But I did have a powerful thing at my disposal. My reproducable test case was an actual program. I can automate this. Git has a nice tool called bisect just for this. TLDR of git bisect if you haven’t used it - you give it a starting and ending spot of what you consider good and bad commits plus a command to run that returns an error code of 0 or 1 depending on if it passes. It then runs a binary search through the commits executing the command and moving on. I’d compile roslyn on each pass, then use that version of the compiler to compile my test case application, run it and check the error code returned. Thanks to the binary search of the bisect command instead of 3,700 commits I’d only need like 12 or 13 runs. Nice!

This did involve some trial and error. It seems the output location of csc.exe changed as part of the changes since Update3. No problem, nothing a little batch file if statement couldn’t resolve. Git bisect also wasn’t a huge fan of the project.json files being modified in the build process so I also made sure to reset things before running my app so bisect could do its thing cleanly. My script ultimately ended up looking like this:

call Restore.cmd
msbuild /v:m /m /p:Configuration=Release Roslyn.sln

IF EXIST Binaries\Release\Exes\csc\csc.exe (
Binaries\Release\Exes\csc\csc.exe expression.cs
) ELSE (
Binaries\Release\csc.exe expression.cs
)

git reset --hard
expression.exe

Expression.cs was my source and expression.exe was the compiled app. Time to launch the bisect. To do this I ran the following commands while in the master branch, which was current failing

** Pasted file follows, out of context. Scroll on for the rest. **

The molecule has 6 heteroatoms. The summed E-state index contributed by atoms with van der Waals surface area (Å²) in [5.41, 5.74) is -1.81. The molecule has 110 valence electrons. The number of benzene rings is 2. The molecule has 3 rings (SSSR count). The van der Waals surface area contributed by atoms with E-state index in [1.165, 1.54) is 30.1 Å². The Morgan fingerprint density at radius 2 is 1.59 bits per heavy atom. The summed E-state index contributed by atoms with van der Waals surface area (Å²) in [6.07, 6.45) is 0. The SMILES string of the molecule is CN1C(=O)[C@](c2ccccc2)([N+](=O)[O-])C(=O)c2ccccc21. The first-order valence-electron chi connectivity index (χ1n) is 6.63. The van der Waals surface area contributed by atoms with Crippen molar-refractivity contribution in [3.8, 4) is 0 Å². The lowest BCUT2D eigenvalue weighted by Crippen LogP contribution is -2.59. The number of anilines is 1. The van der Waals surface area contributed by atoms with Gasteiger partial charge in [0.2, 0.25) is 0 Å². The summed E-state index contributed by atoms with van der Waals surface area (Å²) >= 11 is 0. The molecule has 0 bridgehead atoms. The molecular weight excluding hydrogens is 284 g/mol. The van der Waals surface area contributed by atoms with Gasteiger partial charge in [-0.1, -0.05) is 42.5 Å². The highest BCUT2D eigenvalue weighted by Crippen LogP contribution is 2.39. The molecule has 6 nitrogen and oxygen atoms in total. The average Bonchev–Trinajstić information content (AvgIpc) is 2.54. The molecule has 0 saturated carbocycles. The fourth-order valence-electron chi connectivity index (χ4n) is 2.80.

git checkout master
git bisect start
git bisect bad
git bisect good update3
git bisect run doit.cmd

I went to go refresh my drink and walk the dog. Ten minutes later I returned to the following message


6c9e18649f576bd9df1e0db8ad21bfbce0454704 is the first bad commit
commit 6c9e18649f576bd9df1e0db8ad21bfbce0454704
Author: Charles Stoner <chucks@microsoft.com>
Date:   Tue Jul 12 13:51:14 2016 -0700

    Support async methods returning Task-like types

    [Based on features/async-return with tests ported from that branch.]

:040000 040000 5be0af3e25b7c68022d128a9adf5984e2eb03df3 d4ffb41d83a385fda5a1d60e04d488cf081d1a2f M      src
bisect run success

Fantastic. Looks like I found the guilty commit. Hopefully I could open this up and spot whatever changed relatively quickly. Unfortunately, well, this was a huge commit.

Lots of changes

Sigh. Lots of code to read, but it looked like quite a bit of it was unit tests. Knowing I was dealing with a lambda issue there was one thing to do at this point - CTRL-F and search for lambda in the commit on github. Eye balling the highlighted results showed a couple of hot spots with lambda appearing frequently so I quickly scrolled there.

Is that a debug.assert